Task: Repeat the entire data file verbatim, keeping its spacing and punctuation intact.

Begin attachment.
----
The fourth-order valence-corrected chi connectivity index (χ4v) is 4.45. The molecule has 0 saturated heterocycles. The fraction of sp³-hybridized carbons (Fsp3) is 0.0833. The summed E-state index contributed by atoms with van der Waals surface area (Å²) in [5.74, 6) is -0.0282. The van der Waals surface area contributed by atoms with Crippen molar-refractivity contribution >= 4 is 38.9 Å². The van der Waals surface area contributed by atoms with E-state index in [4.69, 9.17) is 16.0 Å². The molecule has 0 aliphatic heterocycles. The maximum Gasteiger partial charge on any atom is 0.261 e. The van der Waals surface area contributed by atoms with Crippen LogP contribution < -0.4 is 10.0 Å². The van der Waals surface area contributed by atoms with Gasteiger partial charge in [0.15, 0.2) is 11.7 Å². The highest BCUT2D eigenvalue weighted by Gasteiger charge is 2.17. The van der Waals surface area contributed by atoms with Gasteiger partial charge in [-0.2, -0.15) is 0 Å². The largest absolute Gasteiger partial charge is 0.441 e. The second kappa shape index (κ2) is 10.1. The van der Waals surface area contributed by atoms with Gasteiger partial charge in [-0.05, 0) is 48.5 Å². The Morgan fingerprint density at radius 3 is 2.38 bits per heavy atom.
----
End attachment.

The fourth-order valence-corrected chi connectivity index (χ4v) is 4.45. The molecule has 0 saturated heterocycles. The fraction of sp³-hybridized carbons (Fsp3) is 0.0833. The summed E-state index contributed by atoms with van der Waals surface area (Å²) in [5.74, 6) is -0.0282. The van der Waals surface area contributed by atoms with Crippen molar-refractivity contribution >= 4 is 38.9 Å². The van der Waals surface area contributed by atoms with E-state index in [4.69, 9.17) is 16.0 Å². The molecule has 0 aliphatic heterocycles. The maximum Gasteiger partial charge on any atom is 0.261 e. The van der Waals surface area contributed by atoms with Crippen LogP contribution < -0.4 is 10.0 Å². The van der Waals surface area contributed by atoms with Gasteiger partial charge in [0.15, 0.2) is 11.7 Å². The highest BCUT2D eigenvalue weighted by Gasteiger charge is 2.17. The van der Waals surface area contributed by atoms with Gasteiger partial charge in [-0.2, -0.15) is 0 Å². The largest absolute Gasteiger partial charge is 0.441 e. The second kappa shape index (κ2) is 10.1. The van der Waals surface area contributed by atoms with Gasteiger partial charge in [-0.05, 0) is 48.5 Å². The Morgan fingerprint density at radius 3 is 2.38 bits per heavy atom.